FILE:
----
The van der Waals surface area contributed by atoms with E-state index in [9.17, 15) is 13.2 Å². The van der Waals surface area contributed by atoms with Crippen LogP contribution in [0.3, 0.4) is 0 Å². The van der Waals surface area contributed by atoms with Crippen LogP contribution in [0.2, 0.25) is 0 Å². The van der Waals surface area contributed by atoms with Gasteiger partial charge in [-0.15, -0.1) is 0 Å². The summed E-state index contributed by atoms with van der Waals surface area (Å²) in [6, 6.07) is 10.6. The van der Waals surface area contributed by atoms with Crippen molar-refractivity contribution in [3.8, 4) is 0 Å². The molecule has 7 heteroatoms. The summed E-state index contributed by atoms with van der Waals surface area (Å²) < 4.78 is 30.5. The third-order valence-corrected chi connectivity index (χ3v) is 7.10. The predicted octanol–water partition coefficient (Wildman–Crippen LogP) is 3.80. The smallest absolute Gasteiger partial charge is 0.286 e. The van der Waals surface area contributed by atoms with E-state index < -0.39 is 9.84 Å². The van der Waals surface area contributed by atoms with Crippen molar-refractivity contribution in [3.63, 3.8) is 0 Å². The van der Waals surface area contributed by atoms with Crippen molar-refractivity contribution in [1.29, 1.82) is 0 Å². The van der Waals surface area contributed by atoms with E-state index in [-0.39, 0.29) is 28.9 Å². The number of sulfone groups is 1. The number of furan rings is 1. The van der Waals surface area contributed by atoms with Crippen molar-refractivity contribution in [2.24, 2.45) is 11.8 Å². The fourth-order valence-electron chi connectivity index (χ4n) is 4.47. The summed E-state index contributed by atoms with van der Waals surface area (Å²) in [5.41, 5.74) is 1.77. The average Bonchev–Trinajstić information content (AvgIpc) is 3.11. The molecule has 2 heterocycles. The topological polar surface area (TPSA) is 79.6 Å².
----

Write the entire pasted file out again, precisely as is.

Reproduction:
The van der Waals surface area contributed by atoms with E-state index in [9.17, 15) is 13.2 Å². The van der Waals surface area contributed by atoms with Crippen LogP contribution in [0.3, 0.4) is 0 Å². The van der Waals surface area contributed by atoms with Crippen LogP contribution in [0.2, 0.25) is 0 Å². The van der Waals surface area contributed by atoms with Gasteiger partial charge in [-0.15, -0.1) is 0 Å². The summed E-state index contributed by atoms with van der Waals surface area (Å²) in [6, 6.07) is 10.6. The van der Waals surface area contributed by atoms with Crippen molar-refractivity contribution in [3.8, 4) is 0 Å². The molecule has 7 heteroatoms. The summed E-state index contributed by atoms with van der Waals surface area (Å²) < 4.78 is 30.5. The third-order valence-corrected chi connectivity index (χ3v) is 7.10. The predicted octanol–water partition coefficient (Wildman–Crippen LogP) is 3.80. The smallest absolute Gasteiger partial charge is 0.286 e. The van der Waals surface area contributed by atoms with E-state index < -0.39 is 9.84 Å². The van der Waals surface area contributed by atoms with Crippen molar-refractivity contribution in [3.63, 3.8) is 0 Å². The van der Waals surface area contributed by atoms with Crippen molar-refractivity contribution in [1.29, 1.82) is 0 Å². The van der Waals surface area contributed by atoms with E-state index in [-0.39, 0.29) is 28.9 Å². The number of sulfone groups is 1. The number of furan rings is 1. The van der Waals surface area contributed by atoms with Crippen molar-refractivity contribution in [2.24, 2.45) is 11.8 Å². The fourth-order valence-electron chi connectivity index (χ4n) is 4.47. The summed E-state index contributed by atoms with van der Waals surface area (Å²) in [5.41, 5.74) is 1.77. The average Bonchev–Trinajstić information content (AvgIpc) is 3.11. The molecule has 2 heterocycles. The topological polar surface area (TPSA) is 79.6 Å².